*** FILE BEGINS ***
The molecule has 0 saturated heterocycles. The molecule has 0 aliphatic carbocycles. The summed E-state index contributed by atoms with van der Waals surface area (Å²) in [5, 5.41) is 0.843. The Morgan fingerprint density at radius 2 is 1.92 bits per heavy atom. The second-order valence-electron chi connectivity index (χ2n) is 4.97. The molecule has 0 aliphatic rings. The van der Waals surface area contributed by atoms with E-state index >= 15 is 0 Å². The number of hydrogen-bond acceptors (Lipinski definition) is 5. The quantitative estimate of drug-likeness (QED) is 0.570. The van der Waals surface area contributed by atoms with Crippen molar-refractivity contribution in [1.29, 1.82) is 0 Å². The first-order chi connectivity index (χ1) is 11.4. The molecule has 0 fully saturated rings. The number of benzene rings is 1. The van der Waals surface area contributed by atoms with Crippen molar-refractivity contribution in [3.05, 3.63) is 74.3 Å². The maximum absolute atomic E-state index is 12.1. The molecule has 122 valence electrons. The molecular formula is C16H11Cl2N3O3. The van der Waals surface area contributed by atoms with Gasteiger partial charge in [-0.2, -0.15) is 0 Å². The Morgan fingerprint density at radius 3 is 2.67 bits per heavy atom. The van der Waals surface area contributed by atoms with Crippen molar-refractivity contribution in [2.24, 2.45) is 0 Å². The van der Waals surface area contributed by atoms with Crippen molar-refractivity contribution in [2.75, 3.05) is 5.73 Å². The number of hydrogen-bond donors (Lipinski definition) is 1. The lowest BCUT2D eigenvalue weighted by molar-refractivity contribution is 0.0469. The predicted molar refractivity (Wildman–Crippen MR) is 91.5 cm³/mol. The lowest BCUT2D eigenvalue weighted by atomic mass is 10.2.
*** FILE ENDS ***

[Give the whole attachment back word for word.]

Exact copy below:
The molecule has 0 saturated heterocycles. The molecule has 0 aliphatic carbocycles. The summed E-state index contributed by atoms with van der Waals surface area (Å²) in [5, 5.41) is 0.843. The Morgan fingerprint density at radius 2 is 1.92 bits per heavy atom. The second-order valence-electron chi connectivity index (χ2n) is 4.97. The molecule has 0 aliphatic rings. The van der Waals surface area contributed by atoms with E-state index >= 15 is 0 Å². The number of hydrogen-bond acceptors (Lipinski definition) is 5. The quantitative estimate of drug-likeness (QED) is 0.570. The van der Waals surface area contributed by atoms with Crippen molar-refractivity contribution in [1.29, 1.82) is 0 Å². The first-order chi connectivity index (χ1) is 11.4. The molecule has 0 fully saturated rings. The number of benzene rings is 1. The van der Waals surface area contributed by atoms with Crippen molar-refractivity contribution in [3.05, 3.63) is 74.3 Å². The maximum absolute atomic E-state index is 12.1. The molecule has 122 valence electrons. The molecular formula is C16H11Cl2N3O3. The van der Waals surface area contributed by atoms with Gasteiger partial charge in [-0.2, -0.15) is 0 Å². The Morgan fingerprint density at radius 3 is 2.67 bits per heavy atom. The van der Waals surface area contributed by atoms with Crippen molar-refractivity contribution in [2.24, 2.45) is 0 Å². The van der Waals surface area contributed by atoms with Crippen molar-refractivity contribution in [2.75, 3.05) is 5.73 Å². The number of hydrogen-bond donors (Lipinski definition) is 1. The lowest BCUT2D eigenvalue weighted by molar-refractivity contribution is 0.0469. The predicted molar refractivity (Wildman–Crippen MR) is 91.5 cm³/mol. The lowest BCUT2D eigenvalue weighted by atomic mass is 10.2.